On Tap News

Changes Affecting Liquor Licence Applications

Changes Affecting Liquor Licence Applications

The VCGLR have implemented a number of changes to internal processes surrounding the grant, variation, relocation and transfer of liquor licences which came into effect on 11 October 2018.   

Automatic removal of demerit points on transfer of licence or BYO permit;

Demerit points that were incurred by a previous licensee/permittee will automatically be removed once a transfer application has been granted,  unless there is a relevant relationship between the previous licensee/permittee and the transferee.

When the transfer of an existing licence or BYO permit takes effect;

The transfer of an existing licence or BYO permit takes effect when the VCGLR grants the application, or the date the transferee obtains the legal right to occupy the premises, whichever is later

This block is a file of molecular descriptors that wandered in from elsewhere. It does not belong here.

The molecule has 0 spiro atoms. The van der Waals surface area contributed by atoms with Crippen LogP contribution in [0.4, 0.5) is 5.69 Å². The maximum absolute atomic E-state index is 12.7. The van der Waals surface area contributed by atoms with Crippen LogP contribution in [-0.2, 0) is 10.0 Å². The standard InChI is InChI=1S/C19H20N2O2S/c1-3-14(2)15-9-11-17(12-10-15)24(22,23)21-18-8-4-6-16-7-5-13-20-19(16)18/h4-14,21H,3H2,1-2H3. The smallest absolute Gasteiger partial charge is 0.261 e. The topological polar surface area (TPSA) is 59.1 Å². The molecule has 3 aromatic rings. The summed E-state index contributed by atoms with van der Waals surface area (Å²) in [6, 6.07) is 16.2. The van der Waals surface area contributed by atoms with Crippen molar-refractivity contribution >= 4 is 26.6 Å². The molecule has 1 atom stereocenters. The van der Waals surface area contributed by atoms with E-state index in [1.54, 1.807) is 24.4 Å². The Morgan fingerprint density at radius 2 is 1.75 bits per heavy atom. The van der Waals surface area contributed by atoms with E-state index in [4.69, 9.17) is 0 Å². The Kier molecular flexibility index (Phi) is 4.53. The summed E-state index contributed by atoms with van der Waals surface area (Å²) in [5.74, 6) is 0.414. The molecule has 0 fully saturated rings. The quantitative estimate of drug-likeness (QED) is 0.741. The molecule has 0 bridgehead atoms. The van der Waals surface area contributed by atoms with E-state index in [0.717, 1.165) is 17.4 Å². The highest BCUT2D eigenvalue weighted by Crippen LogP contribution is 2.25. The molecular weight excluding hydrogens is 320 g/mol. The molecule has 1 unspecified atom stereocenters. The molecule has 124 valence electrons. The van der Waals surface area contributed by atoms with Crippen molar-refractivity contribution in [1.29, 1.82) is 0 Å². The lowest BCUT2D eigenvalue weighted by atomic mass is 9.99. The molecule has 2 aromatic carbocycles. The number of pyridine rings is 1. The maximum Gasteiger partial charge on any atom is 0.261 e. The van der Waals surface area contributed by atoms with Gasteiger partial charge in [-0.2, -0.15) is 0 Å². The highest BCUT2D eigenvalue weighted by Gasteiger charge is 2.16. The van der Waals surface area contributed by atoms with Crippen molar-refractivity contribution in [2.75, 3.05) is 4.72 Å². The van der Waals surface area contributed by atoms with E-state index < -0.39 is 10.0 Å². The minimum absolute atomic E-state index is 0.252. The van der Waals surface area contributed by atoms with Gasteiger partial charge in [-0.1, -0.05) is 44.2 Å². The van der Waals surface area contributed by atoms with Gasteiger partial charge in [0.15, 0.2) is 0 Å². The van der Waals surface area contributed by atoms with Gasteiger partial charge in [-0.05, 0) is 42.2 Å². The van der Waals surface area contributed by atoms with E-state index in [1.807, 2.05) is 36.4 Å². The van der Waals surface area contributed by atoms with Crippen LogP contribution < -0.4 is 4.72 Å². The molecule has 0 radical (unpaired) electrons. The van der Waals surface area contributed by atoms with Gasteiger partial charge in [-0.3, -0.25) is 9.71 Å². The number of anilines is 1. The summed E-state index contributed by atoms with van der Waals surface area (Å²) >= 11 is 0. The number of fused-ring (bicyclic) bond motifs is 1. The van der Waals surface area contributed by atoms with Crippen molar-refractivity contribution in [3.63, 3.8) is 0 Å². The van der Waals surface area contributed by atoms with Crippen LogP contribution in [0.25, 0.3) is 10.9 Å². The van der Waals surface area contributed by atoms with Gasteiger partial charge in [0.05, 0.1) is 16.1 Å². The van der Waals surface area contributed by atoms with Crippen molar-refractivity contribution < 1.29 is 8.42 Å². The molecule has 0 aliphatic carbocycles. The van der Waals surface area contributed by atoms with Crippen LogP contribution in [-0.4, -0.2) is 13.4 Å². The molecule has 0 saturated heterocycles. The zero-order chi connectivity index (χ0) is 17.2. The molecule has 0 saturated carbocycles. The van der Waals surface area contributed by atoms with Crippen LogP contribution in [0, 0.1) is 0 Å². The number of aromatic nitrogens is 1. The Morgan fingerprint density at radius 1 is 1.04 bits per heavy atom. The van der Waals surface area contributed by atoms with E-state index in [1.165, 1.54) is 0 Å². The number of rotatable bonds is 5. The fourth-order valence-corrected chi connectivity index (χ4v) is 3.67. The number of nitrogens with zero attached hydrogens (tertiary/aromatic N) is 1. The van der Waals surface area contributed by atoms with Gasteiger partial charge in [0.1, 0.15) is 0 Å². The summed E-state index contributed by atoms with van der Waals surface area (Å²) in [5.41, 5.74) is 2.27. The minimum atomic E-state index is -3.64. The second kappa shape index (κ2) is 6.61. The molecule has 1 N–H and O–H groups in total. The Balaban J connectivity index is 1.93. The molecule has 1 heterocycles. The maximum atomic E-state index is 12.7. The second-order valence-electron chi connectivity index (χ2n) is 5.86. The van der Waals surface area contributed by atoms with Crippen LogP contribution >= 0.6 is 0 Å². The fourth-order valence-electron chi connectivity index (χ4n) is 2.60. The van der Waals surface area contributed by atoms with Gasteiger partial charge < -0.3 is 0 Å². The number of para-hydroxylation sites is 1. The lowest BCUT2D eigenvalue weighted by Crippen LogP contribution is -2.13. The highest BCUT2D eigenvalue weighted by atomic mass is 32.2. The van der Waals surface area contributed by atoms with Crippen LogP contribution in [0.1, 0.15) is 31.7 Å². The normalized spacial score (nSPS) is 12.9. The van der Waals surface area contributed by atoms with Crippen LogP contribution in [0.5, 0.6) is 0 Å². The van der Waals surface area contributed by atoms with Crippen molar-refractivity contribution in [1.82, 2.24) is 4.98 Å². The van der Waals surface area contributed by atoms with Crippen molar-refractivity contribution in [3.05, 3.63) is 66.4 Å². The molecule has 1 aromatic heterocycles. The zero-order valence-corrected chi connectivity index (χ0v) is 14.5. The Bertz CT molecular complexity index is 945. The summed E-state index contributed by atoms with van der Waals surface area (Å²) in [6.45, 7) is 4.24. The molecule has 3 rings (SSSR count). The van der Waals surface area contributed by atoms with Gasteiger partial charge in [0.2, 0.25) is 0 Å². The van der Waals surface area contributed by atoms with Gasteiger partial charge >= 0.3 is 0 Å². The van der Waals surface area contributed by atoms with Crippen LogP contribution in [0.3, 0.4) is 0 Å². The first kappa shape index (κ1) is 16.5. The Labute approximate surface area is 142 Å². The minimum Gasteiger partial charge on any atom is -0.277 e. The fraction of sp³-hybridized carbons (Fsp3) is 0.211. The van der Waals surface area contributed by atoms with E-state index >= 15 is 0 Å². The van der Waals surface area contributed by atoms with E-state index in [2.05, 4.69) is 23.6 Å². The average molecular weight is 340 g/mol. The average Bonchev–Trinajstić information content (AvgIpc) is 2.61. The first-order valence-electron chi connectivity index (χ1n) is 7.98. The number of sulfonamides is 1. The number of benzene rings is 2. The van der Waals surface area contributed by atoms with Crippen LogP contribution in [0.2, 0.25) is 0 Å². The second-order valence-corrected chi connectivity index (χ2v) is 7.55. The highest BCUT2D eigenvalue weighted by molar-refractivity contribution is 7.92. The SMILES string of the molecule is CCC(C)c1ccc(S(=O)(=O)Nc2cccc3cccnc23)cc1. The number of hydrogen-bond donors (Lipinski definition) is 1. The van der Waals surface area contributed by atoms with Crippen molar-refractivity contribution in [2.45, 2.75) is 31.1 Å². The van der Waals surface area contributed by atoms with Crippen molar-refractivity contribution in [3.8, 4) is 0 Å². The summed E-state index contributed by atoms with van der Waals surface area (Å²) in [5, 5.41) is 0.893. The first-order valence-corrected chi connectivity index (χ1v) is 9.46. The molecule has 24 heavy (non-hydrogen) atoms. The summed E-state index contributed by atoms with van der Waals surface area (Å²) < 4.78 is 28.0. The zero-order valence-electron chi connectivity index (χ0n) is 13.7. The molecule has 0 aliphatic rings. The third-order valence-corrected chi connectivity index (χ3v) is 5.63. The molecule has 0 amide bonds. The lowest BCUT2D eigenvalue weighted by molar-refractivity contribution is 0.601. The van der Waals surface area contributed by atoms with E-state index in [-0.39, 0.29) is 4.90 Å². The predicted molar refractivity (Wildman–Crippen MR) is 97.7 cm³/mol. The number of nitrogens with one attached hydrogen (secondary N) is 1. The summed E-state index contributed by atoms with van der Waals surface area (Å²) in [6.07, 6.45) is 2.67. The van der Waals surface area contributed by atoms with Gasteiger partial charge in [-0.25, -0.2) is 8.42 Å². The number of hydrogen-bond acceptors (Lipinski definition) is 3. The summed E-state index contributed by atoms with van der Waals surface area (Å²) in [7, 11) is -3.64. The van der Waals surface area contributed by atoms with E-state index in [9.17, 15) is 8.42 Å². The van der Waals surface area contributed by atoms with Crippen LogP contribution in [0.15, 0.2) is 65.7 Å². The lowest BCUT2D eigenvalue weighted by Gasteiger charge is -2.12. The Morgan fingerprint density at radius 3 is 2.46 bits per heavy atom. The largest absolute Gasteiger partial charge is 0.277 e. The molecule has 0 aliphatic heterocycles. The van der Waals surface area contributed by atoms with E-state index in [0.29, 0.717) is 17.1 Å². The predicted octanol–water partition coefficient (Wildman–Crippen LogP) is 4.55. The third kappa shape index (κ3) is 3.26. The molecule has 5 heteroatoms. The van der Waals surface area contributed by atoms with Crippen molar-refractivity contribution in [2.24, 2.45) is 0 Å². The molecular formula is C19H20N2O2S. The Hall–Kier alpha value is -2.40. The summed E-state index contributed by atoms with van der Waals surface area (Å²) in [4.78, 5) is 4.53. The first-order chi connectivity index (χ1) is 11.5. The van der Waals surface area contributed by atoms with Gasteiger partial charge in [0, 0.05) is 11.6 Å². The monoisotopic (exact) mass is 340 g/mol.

Evidence of Planning Permission;

The VCGLR will be able to grant new liquor licence applications, variations and relocations before applicants obtain the relevant planning approval from their local council.  However, the supply of liquor can only occur after both approval from the Commission and the Council has been obtained. 

Changes to the Wine and Beer Producers Licence;

The wine and beer producer’s licence will be replaced by a new category of licence called the producer’s licence, which may be held by licensees who produce beer, wine, cider and spirits. The VCGLR have indicated that they will write to existing wine and beer producer’s licensees and provide them with a copy of their new producer’s licence. Licence conditions on existing wine and beer producers licenses will not change.  


These changes are part of the Liquor and Gambling Legislation Amendment Act 2018 (LGLA Act), which was passed by the Victorian Parliament earlier this year. The LGLA Act amends several provisions of the Liquor Control Reform Act 1998.


Contact us today to discuss your unique licensing requirements.